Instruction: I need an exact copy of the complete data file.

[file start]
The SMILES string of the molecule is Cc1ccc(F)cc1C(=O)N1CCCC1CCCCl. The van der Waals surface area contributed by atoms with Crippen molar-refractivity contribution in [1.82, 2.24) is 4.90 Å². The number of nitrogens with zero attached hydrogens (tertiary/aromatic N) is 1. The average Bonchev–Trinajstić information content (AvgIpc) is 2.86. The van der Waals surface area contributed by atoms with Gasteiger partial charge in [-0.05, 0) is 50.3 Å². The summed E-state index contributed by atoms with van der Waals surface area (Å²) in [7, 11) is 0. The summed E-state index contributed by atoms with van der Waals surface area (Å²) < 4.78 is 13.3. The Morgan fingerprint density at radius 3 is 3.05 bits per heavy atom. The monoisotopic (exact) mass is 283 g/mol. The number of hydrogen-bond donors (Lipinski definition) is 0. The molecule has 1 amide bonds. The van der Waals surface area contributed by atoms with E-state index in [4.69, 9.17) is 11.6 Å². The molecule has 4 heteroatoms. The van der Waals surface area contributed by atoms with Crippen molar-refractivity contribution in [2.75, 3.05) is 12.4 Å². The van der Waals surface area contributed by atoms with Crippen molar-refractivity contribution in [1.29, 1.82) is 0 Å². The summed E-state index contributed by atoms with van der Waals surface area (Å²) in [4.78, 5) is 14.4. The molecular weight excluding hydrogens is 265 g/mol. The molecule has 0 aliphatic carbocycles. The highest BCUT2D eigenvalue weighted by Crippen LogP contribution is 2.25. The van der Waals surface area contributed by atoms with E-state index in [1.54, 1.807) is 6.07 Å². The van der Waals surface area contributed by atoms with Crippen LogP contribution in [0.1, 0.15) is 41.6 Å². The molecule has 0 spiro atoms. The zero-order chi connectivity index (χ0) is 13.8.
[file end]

The SMILES string of the molecule is Cc1ccc(F)cc1C(=O)N1CCCC1CCCCl. The van der Waals surface area contributed by atoms with Crippen molar-refractivity contribution in [1.82, 2.24) is 4.90 Å². The number of nitrogens with zero attached hydrogens (tertiary/aromatic N) is 1. The average Bonchev–Trinajstić information content (AvgIpc) is 2.86. The van der Waals surface area contributed by atoms with Gasteiger partial charge in [-0.05, 0) is 50.3 Å². The summed E-state index contributed by atoms with van der Waals surface area (Å²) in [7, 11) is 0. The summed E-state index contributed by atoms with van der Waals surface area (Å²) < 4.78 is 13.3. The Morgan fingerprint density at radius 3 is 3.05 bits per heavy atom. The monoisotopic (exact) mass is 283 g/mol. The number of hydrogen-bond donors (Lipinski definition) is 0. The molecule has 1 amide bonds. The van der Waals surface area contributed by atoms with E-state index in [4.69, 9.17) is 11.6 Å². The molecule has 4 heteroatoms. The van der Waals surface area contributed by atoms with Crippen molar-refractivity contribution in [2.75, 3.05) is 12.4 Å². The van der Waals surface area contributed by atoms with Crippen molar-refractivity contribution in [1.29, 1.82) is 0 Å². The summed E-state index contributed by atoms with van der Waals surface area (Å²) in [4.78, 5) is 14.4. The molecular weight excluding hydrogens is 265 g/mol. The molecule has 0 aliphatic carbocycles. The highest BCUT2D eigenvalue weighted by Crippen LogP contribution is 2.25. The van der Waals surface area contributed by atoms with E-state index in [1.54, 1.807) is 6.07 Å². The van der Waals surface area contributed by atoms with Crippen LogP contribution in [0.1, 0.15) is 41.6 Å². The molecule has 0 spiro atoms. The zero-order chi connectivity index (χ0) is 13.8.